Last Friday, under a Republican majority led by Speaker Paul Ryan, R-Wisc., the House of Representatives rejected a trillion-dollar farm bill infused with crony-capitalist handouts and weak, counterproductive “work requirements” for food stamp welfare. That was a victory for free marketers, fiscal responsibility, and good government — and so, of course, the response from the Republican Party is fury, finger-pointing, and rumors of rebellion, because the priorities of this party are that screwed up.
Leadership wanted the farm bill to pass. One account in Politico reports that Ryan’s team thought the House Freedom Caucus would cave at the last minute and drop its opposition to the farm bill. The thirty-something conservatives in the caucus were threatening to vote against the farm bill and defeat it with Democratic opposition because leadership had not delivered on promises to bring up the bare minimum of conservative immigration legislation for a vote. Leadership thought it could call the conservatives’ bluff with more promises. The Freedom Caucus more or less said “fool me once” and followed through on its threat.
The bill died, and now the long knives are out for Paul Ryan.
“Obviously the House Freedom Caucus is to blame, but this is the problem when you have a lame duck speaker who announces he’s leaving eight months in advance,” one “senior Republican source” told Politico. “He can make calls to members to urge them to vote for something, but who will care?”
Over at the Weekly Standard, Haley Byrd reports talk of a “coup” being organized to force Ryan out and install House Majority Leader Kevin McCarthy, R-Calif., as speaker. Even President Trump reportedly thinks there is “merit to the plan.” At the same time, a source told Axios that dissatisfied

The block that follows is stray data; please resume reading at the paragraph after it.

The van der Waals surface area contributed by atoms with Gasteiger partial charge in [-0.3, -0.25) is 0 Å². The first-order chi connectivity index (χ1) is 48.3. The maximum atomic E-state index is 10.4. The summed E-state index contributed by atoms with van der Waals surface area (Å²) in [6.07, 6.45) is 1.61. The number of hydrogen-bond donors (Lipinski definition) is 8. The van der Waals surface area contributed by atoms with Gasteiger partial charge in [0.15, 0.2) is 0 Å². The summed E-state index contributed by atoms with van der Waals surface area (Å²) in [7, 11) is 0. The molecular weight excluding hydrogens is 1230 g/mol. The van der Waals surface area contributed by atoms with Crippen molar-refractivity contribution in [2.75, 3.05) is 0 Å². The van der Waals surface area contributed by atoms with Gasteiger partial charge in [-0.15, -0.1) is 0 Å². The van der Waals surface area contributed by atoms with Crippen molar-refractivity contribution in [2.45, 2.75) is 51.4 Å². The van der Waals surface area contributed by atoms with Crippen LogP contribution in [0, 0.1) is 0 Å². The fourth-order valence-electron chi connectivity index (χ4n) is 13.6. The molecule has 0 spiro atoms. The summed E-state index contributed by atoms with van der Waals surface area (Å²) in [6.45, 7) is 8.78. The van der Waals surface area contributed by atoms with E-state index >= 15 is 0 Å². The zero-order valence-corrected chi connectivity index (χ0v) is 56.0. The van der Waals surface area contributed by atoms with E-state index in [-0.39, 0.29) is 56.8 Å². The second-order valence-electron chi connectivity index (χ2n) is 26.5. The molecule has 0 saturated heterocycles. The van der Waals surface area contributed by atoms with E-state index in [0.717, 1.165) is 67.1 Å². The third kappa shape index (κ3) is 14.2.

moderate progressive Republicans are “showing a new willingness to defy leadership” as several pro-amnesty lawmakers seek to force a vote to codify DACA amnesty.
Ryan’s defenders lamented that the Freedom Caucus is the source of the chaos and that its members’ “purpose in life is to screw with leadership and sink reasonable legislation.” So, the House is in chaos, with the Freedom Caucus pointing fingers at leadership, the RINOS rebelling, and leadership blaming the Freedom Caucus for making the House “ungovernable.”
This circus act could have been entirely avoided if Republican leadership had kept its promise to bring the Goodlatte immigration bill to the floor for a vote. Sure, the bill would have failed. But a vote on real conservative immigration priorities would have put every Republican lawmaker on record, just in time for Republican primaries. But see, that is why there was no vote. Leadership did not fulfill its promise to conservatives because there are many pro-amnesty liberals in the party, and a tough vote would hurt their chances for re-election.
The Freedom Caucus conservatives understand that this tactic of avoiding controversial votes actually hurts the GOP. Republicans need to give conservatives a reason to turn out for them in November if they expect to keep control of the House of Representatives and the Senate. If congressional Republicans won’t take stands on conservative priorities, what’s the point of voting for them? Why turn out?
The sad fact is that if Paul Ryan is forced out, it won’t be because he failed to get conservative bills passed, but because he couldn’t organize his conference to pass liberal bills. Too many GOP lawmakers are more upset that the farm bill’s massive spending and handouts failed than that the border remains unsecure.
Until Swamp Republicans change their priorities, conservatism will not advance in this party. And Swamp Republicans will not change their priorities until they start losing primaries.
Chris Pandolfo is a staff writer and type-shouter for Conservative Review. He holds a B.A. in politics and economics from Hillsdale College. His interests are conservative political philosophy, the American founding, and progressive rock. Follow him on Twitter for doom-saying and great album recommendations @ChrisCPandolfo.
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